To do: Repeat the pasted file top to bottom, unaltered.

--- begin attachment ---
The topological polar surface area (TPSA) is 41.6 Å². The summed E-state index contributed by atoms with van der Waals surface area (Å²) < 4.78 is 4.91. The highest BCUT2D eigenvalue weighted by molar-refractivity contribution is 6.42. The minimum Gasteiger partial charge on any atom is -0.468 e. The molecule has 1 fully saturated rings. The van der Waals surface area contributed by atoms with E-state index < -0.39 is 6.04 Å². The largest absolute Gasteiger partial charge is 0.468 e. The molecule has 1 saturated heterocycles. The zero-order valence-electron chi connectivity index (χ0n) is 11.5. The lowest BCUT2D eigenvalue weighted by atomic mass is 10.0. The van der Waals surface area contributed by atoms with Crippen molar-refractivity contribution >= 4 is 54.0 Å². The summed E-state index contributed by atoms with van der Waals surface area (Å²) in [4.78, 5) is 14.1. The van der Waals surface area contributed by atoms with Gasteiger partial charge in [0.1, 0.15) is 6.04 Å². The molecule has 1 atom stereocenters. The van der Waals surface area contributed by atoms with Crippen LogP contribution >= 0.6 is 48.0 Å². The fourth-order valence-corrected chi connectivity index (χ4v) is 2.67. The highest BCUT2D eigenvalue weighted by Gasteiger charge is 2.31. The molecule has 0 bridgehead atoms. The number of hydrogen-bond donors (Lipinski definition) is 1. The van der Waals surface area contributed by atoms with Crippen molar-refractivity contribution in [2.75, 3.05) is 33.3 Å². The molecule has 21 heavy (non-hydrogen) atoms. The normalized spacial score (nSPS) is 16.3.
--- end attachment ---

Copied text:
The topological polar surface area (TPSA) is 41.6 Å². The summed E-state index contributed by atoms with van der Waals surface area (Å²) < 4.78 is 4.91. The highest BCUT2D eigenvalue weighted by molar-refractivity contribution is 6.42. The minimum Gasteiger partial charge on any atom is -0.468 e. The molecule has 1 fully saturated rings. The van der Waals surface area contributed by atoms with E-state index < -0.39 is 6.04 Å². The largest absolute Gasteiger partial charge is 0.468 e. The molecule has 1 saturated heterocycles. The zero-order valence-electron chi connectivity index (χ0n) is 11.5. The lowest BCUT2D eigenvalue weighted by atomic mass is 10.0. The van der Waals surface area contributed by atoms with Crippen molar-refractivity contribution >= 4 is 54.0 Å². The summed E-state index contributed by atoms with van der Waals surface area (Å²) in [4.78, 5) is 14.1. The van der Waals surface area contributed by atoms with Gasteiger partial charge in [0.1, 0.15) is 6.04 Å². The molecule has 1 atom stereocenters. The van der Waals surface area contributed by atoms with Crippen LogP contribution >= 0.6 is 48.0 Å². The fourth-order valence-corrected chi connectivity index (χ4v) is 2.67. The highest BCUT2D eigenvalue weighted by Gasteiger charge is 2.31. The molecule has 0 bridgehead atoms. The number of hydrogen-bond donors (Lipinski definition) is 1. The van der Waals surface area contributed by atoms with Crippen molar-refractivity contribution in [2.75, 3.05) is 33.3 Å². The molecule has 21 heavy (non-hydrogen) atoms. The normalized spacial score (nSPS) is 16.3.